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InfoCision: Profitable Contact Center Services on U.S. Soil

March 11, 2014

There are very few universal truths in the contact center business, except maybe to “expect the unexpected.” Different industries have different customer support quirks, and while most contact centers state that their top goal is to provide customers with an excellent customer support experience, the methods of reaching that goal will be different.  


Business process outsourcing (BPO) companies don’t have the luxury of operating in only one industry and serving one kind of customer. Because of the nature of their business, they need to be prepared for anything. Not only do they need to please their clients, they need to please their clients’ customers.

In the 1990s, many companies began engaging contact center service providers offshore in an effort to improve profit margins. Attracted by low salaries and English-speaking workers, they flocked to places like India or Central America that promised customer support that was just as good as what U.S. BPO companies were offering, but much cheaper.

For many companies, it simply didn’t work out. Customers were annoyed by accents or cultural barriers and indignant that American jobs were being sent offshore. Reactionary legislation appeared in Congress to try and strip companies that offshored their call center services of federal benefits, or that would have allowed U.S. consumers to request a U.S.-based agent. Large companies lobbied heavily against the legislation, stating that they simply couldn’t afford to use American agents and still be profitable. For a while, these legislative efforts were beaten back because lawmakers believed the arguments.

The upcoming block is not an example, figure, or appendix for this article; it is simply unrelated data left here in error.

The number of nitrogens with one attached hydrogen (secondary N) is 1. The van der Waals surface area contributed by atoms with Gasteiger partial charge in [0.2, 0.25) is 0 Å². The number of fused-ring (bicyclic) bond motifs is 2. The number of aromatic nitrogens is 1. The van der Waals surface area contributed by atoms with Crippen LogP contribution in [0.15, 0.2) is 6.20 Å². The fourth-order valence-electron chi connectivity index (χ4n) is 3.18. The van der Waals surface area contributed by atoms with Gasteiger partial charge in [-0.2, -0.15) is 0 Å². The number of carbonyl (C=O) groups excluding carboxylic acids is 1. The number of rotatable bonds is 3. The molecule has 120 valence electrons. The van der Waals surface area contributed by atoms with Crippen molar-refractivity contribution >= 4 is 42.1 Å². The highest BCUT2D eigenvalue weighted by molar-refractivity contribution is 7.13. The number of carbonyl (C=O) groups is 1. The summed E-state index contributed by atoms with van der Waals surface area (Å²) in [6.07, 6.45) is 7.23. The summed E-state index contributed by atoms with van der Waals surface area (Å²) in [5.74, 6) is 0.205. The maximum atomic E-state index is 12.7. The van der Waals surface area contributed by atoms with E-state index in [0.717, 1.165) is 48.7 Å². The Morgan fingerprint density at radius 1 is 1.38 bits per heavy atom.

Yet there are BPO companies that have made the all-American contact center services model work, and work well. At the recent ITEXPO event in Miami, TMC CEO Rich Tehrani sat down with Steve Brubaker, Chief of Staff at InfoCision, a prominent American BPO company based in Akron, Ohio with 32 contact centers located throughout the Midwest. Tehrani asked Brubaker about InfoCision’s reputation for treating employees like family and offering fair pay and benefits.

“In our business -- call centers -- it’s all about people,” said Brubaker. “People are our business and it’s important that we create an environment where people are comfortable; where they can achieve success and know that we value their hard work and effort for our clients.”

Brubaker notes that finding a good outsourcing partner makes sense. Few companies have the budget or expertise to build a first-class contact center from the ground up. Even if they try, this work distracts them from their core competencies. It doesn’t mean, however, that companies should have to go to the ends of the earth to find value. After all, if the agents picking up the call are offering a sub-standard experience – or the customers simply can’t understand them – very little of value has been gained.

The all-U.S. model works for InfoCision, which has seen a lot of growth recently, both in its core competencies in business-to-consumer and in an expanding business-to-business segment that employs professional b-to-b sales personnel. InfoCision doesn’t simply offer warm bodies in seats, but a complete package that includes business intelligence, data analytics and reporting. This is a clue to the type of value that InfoCision can successfully offer clients: improving profit margins in call center operations doesn’t simply involve paying lower salaries; it’s also about more effective customer support that keeps customers happy so they return and induces them to spend more (or donate more, since many of InfoCision’s clients are non-profit organizations). On the b-to-b front, through the successful use of analytics, a skilled BPO provider can ensure that the next call dialed is the most likely to result in a sale.

Studies have found that customer engagement – one of the high water marks of success in the contact center industry – cannot take place without employee engagement. When employees are treated like disposable commodities, they simply don’t have enough emotion invested in their jobs to be engaged. So while the numbers may look good on the RFP, chances are, these numbers have little root in reality. 




Edited by Cassandra Tucker

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